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An evaluation of LPILE in comparison to the measured behavior of prestressed concrete piles in integral abutments [electronic resource] /

by Tidwell, Jarrell Brandon

Abstract (Summary)
The Tennessee Department of Transportation (TDOT) has designed and built integral abutment bridges with prestressed concrete piles for many years. A product of constructing integral bridge abutments is that the piles supporting the structure are exposed to lateral deflections, which come mainly from thermal expansion and contraction of the bridge structure. TDOT funded a project in which the University of Tennessee, Knoxville investigated the effects of the lateral displacement of four 14 inch square prestressed concrete piles that were driven into virgin clay soil. The tests involved full scale lateral loading each of the four prestressed piles; each pile supported a simulated integral bridge abutment. After each pile was driven into the ground, the model abutment and a "pulling slab" were cast on top of the pile. Leaving one foot of pile exposed between the abutment and the ground, University personnel instrumented each pile with strain gages on that exposed surface. The tests then included a basic testing regime of lateral displacements that depended on incremental displacement and time rate of loading. During the tests, moments, deflections, and shears were recorded at the pile-abutment interface. LPILE is a program that uses a finite difference analysis to calculate the behavior of a pile. While the piles in the field were not instrumented below the surface of the ground, LPILE was used to develop moment versus depth diagrams. Also the analysis evaluated shear and displacement versus depth graphs. LPILE was evaluated on its ability to predict the values measured at the pile abutment interface in the field tests and the consistency with which LPILE located maximum values and inflection points. The LPILE analyses were crude approximations of measured values.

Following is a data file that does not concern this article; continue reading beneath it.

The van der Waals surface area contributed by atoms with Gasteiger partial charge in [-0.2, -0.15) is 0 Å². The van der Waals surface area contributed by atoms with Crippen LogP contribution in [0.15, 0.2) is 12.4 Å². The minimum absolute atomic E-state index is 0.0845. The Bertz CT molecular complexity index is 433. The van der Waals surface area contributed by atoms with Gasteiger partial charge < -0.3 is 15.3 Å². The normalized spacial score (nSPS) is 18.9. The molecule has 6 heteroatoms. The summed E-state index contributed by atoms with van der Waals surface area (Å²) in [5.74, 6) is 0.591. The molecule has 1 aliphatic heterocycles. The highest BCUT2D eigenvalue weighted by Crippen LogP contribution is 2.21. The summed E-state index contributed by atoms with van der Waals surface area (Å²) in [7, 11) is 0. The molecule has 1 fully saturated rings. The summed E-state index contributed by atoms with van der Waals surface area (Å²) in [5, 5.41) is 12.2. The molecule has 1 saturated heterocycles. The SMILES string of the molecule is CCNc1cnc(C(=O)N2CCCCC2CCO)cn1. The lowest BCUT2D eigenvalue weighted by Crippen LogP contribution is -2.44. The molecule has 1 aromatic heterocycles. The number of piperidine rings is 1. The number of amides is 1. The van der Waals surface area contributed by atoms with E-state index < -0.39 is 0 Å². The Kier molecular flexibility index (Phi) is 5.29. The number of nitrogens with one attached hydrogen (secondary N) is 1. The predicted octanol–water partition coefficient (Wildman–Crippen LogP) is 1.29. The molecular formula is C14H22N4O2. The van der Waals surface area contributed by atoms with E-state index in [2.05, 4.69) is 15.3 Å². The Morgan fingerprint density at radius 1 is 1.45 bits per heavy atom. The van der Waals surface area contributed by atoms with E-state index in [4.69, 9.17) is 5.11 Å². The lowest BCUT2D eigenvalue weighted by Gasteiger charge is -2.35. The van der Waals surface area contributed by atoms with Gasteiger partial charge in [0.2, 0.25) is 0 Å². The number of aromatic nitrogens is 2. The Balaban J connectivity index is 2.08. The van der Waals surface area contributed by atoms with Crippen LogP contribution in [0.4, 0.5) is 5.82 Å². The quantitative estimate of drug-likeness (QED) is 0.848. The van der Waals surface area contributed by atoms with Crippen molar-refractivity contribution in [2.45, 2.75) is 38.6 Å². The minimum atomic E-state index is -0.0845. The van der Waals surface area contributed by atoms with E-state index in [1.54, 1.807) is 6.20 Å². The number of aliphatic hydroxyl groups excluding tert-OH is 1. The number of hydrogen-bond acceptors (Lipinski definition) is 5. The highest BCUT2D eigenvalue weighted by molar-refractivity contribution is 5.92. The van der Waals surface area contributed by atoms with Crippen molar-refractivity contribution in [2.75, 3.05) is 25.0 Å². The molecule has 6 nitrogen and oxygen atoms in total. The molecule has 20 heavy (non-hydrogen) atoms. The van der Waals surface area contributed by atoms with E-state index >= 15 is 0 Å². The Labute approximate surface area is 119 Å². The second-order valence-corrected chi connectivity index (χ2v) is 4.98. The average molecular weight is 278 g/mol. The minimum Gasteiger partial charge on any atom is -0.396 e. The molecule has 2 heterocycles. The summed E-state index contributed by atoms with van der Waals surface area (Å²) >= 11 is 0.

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School:The University of Tennessee at Chattanooga

School Location:USA - Tennessee

Source Type:Master's Thesis

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